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Latest version of treebank.py that fixes comma and colon errors when followed by numbers. Also the latest version of tokenize.doctest that tests for these errors.

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tokenize.doctest
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.. Copyright (C) 2001-2012 NLTK Project
.. For license information, see LICENSE.TXT
 
>>> from nltk.tokenize import *
 
Regression Tests: Treebank Tokenizer
~~~~~~~~~~~~~~~~~~~~~~~~~~~~~~~~~~~~
 
Some test strings.
 
>>> s1 = "On a $50,000 mortgage of 30 years at 8 percent, the monthly payment would be $366.88."
>>> print word_tokenize(s1)
['On', 'a', '$', '50,000', 'mortgage', 'of', '30', 'years', 'at', '8', 'percent', ',', 'the', 'monthly', 'payment', 'would', 'be', '$', '366.88', '.']
>>> s2 = "\"We beat some pretty good teams to get here,\" Slocum said."
>>> print word_tokenize(s2)
['``', 'We', 'beat', 'some', 'pretty', 'good', 'teams', 'to', 'get', 'here', ',', "''", 'Slocum', 'said', '.']
>>> s3 = "Well, we couldn't have this predictable, cliche-ridden, \"Touched by an Angel\" (a show creator John Masius worked on) wanna-be if she didn't."
>>> print word_tokenize(s3)
['Well', ',', 'we', 'could', "n't", 'have', 'this', 'predictable', ',', 'cliche-ridden', ',', '``', 'Touched', 'by', 'an', 'Angel', "''", '(', 'a', 'show', 'creator', 'John', 'Masius', 'worked', 'on', ')', 'wanna-be', 'if', 'she', 'did', "n't", '.']
>>> s4 = "I cannot cannot work under these conditions!"
>>> print word_tokenize(s4)
['I', 'can', 'not', 'can', 'not', 'work', 'under', 'these', 'conditions', '!']
>>> s5 = "The company spent $30,000,000 last year."
>>> print word_tokenize(s5)
['The', 'company', 'spent', '$', '30,000,000', 'last', 'year', '.']
>>> s6 = "The company spent 40.75% of its income last year."
>>> print word_tokenize(s6)
['The', 'company', 'spent', '40.75', '%', 'of', 'its', 'income', 'last', 'year', '.']
>>> s7 = "He arrived at 3:00 pm."
>>> print word_tokenize(s7)
['He', 'arrived', 'at', '3:00', 'pm', '.']
>>> s8 = "I bought these items: books, pencils, and pens."
>>> print word_tokenize(s8)
['I', 'bought', 'these', 'items', ':', 'books', ',', 'pencils', ',', 'and', 'pens', '.']
>>> s9 = "Though there were 150, 100 of them were old."
>>> print word_tokenize(s9)
['Though', 'there', 'were', '150', ',', '100', 'of', 'them', 'were', 'old', '.']
>>> s10 = "There were 300,000, but that wasn't enough."
>>> print word_tokenize(s10)
['There', 'were', '300,000', ',', 'but', 'that', 'was', "n't", 'enough', '.']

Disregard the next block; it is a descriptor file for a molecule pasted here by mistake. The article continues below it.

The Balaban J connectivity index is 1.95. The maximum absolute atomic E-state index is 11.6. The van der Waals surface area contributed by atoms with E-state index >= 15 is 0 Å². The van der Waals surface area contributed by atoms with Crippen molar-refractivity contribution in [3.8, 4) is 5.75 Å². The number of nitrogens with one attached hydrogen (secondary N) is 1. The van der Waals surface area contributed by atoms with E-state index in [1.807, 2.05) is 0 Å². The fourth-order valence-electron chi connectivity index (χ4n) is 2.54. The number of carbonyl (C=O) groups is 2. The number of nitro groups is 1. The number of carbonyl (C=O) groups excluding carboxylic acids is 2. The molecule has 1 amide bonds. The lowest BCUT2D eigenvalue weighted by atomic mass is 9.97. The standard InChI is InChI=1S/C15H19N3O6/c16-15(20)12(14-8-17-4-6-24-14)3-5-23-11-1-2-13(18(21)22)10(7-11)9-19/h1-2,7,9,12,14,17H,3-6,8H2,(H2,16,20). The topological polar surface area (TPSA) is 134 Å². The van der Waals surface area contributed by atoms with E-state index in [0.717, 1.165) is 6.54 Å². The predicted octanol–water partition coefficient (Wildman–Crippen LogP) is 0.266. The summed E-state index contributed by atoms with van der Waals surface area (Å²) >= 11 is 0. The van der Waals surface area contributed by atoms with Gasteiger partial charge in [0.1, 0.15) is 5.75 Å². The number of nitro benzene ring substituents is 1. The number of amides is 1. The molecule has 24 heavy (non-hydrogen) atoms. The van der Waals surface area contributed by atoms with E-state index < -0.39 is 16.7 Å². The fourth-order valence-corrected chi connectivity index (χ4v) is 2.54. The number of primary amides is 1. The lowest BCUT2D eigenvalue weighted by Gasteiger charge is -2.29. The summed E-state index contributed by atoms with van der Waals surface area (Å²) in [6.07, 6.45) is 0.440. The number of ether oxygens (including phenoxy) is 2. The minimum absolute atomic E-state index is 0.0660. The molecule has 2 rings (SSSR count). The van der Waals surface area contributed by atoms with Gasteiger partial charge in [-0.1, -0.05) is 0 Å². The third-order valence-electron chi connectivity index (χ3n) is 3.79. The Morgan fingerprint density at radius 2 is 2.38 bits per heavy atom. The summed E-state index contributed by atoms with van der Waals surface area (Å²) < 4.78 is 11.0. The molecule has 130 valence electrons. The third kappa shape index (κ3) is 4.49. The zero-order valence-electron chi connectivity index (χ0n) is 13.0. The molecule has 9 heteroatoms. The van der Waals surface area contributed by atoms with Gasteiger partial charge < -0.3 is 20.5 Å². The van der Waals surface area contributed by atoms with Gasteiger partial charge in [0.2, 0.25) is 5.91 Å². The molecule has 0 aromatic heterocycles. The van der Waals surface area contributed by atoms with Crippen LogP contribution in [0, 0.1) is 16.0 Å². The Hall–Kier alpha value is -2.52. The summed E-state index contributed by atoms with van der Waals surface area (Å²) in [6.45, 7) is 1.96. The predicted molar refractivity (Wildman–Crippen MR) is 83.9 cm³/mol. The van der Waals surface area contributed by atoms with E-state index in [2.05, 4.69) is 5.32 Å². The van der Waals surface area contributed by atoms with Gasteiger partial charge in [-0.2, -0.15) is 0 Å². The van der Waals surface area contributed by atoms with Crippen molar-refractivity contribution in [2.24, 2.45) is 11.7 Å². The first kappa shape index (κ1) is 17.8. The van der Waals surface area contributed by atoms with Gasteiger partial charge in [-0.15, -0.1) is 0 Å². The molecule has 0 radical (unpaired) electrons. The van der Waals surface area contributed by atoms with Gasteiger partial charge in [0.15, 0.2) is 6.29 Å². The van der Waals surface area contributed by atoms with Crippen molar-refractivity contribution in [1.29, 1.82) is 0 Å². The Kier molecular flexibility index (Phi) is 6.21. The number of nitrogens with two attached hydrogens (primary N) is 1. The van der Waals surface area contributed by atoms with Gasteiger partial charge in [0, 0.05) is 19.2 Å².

Regression Tests: Regexp Tokenizer
~~~~~~~~~~~~~~~~~~~~~~~~~~~~~~~~~~
 
Some additional test strings.
 
>>> s = ("Good muffins cost $3.88\nin New York. Please buy me\n"
... "two of them.\n\nThanks.")
>>> s2 = ("Alas, it has not rained today. When, do you think, "
... "will it rain again?")
>>> s3 = ("<p>Although this is <b>not</b> the case here, we must "
... "not relax our vigilance!</p>")
 
>>> print regexp_tokenize(s2, r'[,\.\?!"]\s*', gaps=False)
[', ', '. ', ', ', ', ', '?']
>>> print regexp_tokenize(s2, r'[,\.\?!"]\s*', gaps=True)
['Alas', 'it has not rained today', 'When', 'do you think',
'will it rain again']
 
Make sure that grouping parentheses don't confuse the tokenizer:
 
>>> print regexp_tokenize(s3, r'</?(b|p)>', gaps=False)
['<p>', '<b>', '</b>', '</p>']
>>> print regexp_tokenize(s3, r'</?(b|p)>', gaps=True)
['Although this is ', 'not',
' the case here, we must not relax our vigilance!']
 
Make sure that named groups don't confuse the tokenizer:
 
>>> print regexp_tokenize(s3, r'</?(?P<named>b|p)>', gaps=False)
['<p>', '<b>', '</b>', '</p>']
>>> print regexp_tokenize(s3, r'</?(?P<named>b|p)>', gaps=True)
['Although this is ', 'not',
' the case here, we must not relax our vigilance!']
 
Make sure that nested groups don't confuse the tokenizer:
 
>>> print regexp_tokenize(s2, r'(h|r|l)a(s|(i|n0))', gaps=False)
['las', 'has', 'rai', 'rai']
>>> print regexp_tokenize(s2, r'(h|r|l)a(s|(i|n0))', gaps=True)
['A', ', it ', ' not ', 'ned today. When, do you think, will it ',
'n again?']
 
The tokenizer should reject any patterns with backreferences:
 
>>> print regexp_tokenize(s2, r'(.)\1')
Traceback (most recent call last):
...
ValueError: Regular expressions with back-references are
not supported: '(.)\\1'
>>> print regexp_tokenize(s2, r'(?P<foo>)(?P=foo)')
Traceback (most recent call last):